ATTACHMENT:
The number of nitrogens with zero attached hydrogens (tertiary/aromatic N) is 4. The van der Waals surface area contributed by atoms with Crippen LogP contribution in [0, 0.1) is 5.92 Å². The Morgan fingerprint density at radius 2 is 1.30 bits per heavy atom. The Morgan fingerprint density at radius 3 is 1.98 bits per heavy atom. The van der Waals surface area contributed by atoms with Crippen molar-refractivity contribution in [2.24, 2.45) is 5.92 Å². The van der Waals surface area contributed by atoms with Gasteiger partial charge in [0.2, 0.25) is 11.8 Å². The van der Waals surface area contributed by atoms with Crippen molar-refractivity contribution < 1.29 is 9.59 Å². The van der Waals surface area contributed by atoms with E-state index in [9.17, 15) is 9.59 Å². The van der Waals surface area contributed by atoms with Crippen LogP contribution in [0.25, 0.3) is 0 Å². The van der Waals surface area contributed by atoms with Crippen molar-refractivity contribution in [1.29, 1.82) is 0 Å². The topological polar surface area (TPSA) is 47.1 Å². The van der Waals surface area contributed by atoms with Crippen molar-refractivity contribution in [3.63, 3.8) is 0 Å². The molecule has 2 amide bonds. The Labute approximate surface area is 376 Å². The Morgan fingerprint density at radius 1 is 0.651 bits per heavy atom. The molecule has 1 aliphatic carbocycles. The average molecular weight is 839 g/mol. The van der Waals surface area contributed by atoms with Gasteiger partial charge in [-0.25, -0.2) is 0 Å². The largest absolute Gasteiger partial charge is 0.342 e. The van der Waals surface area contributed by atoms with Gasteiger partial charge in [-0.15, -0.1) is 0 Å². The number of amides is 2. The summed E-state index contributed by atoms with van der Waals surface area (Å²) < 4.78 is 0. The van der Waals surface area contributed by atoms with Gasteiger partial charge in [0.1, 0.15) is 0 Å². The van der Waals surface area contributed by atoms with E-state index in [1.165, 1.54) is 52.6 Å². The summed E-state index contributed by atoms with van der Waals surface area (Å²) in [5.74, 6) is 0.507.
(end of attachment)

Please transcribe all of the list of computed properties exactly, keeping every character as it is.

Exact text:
The number of nitrogens with zero attached hydrogens (tertiary/aromatic N) is 4. The van der Waals surface area contributed by atoms with Crippen LogP contribution in [0, 0.1) is 5.92 Å². The Morgan fingerprint density at radius 2 is 1.30 bits per heavy atom. The Morgan fingerprint density at radius 3 is 1.98 bits per heavy atom. The van der Waals surface area contributed by atoms with Crippen molar-refractivity contribution in [2.24, 2.45) is 5.92 Å². The van der Waals surface area contributed by atoms with Gasteiger partial charge in [0.2, 0.25) is 11.8 Å². The van der Waals surface area contributed by atoms with Crippen molar-refractivity contribution < 1.29 is 9.59 Å². The van der Waals surface area contributed by atoms with E-state index in [9.17, 15) is 9.59 Å². The van der Waals surface area contributed by atoms with Crippen LogP contribution in [0.25, 0.3) is 0 Å². The van der Waals surface area contributed by atoms with Crippen molar-refractivity contribution in [1.29, 1.82) is 0 Å². The topological polar surface area (TPSA) is 47.1 Å². The van der Waals surface area contributed by atoms with Crippen molar-refractivity contribution in [3.63, 3.8) is 0 Å². The molecule has 2 amide bonds. The Labute approximate surface area is 376 Å². The Morgan fingerprint density at radius 1 is 0.651 bits per heavy atom. The molecule has 1 aliphatic carbocycles. The average molecular weight is 839 g/mol. The van der Waals surface area contributed by atoms with Gasteiger partial charge in [-0.25, -0.2) is 0 Å². The largest absolute Gasteiger partial charge is 0.342 e. The van der Waals surface area contributed by atoms with Gasteiger partial charge in [-0.15, -0.1) is 0 Å². The number of amides is 2. The summed E-state index contributed by atoms with van der Waals surface area (Å²) < 4.78 is 0. The van der Waals surface area contributed by atoms with Gasteiger partial charge in [0.1, 0.15) is 0 Å². The van der Waals surface area contributed by atoms with E-state index in [1.165, 1.54) is 52.6 Å². The summed E-state index contributed by atoms with van der Waals surface area (Å²) in [5.74, 6) is 0.507.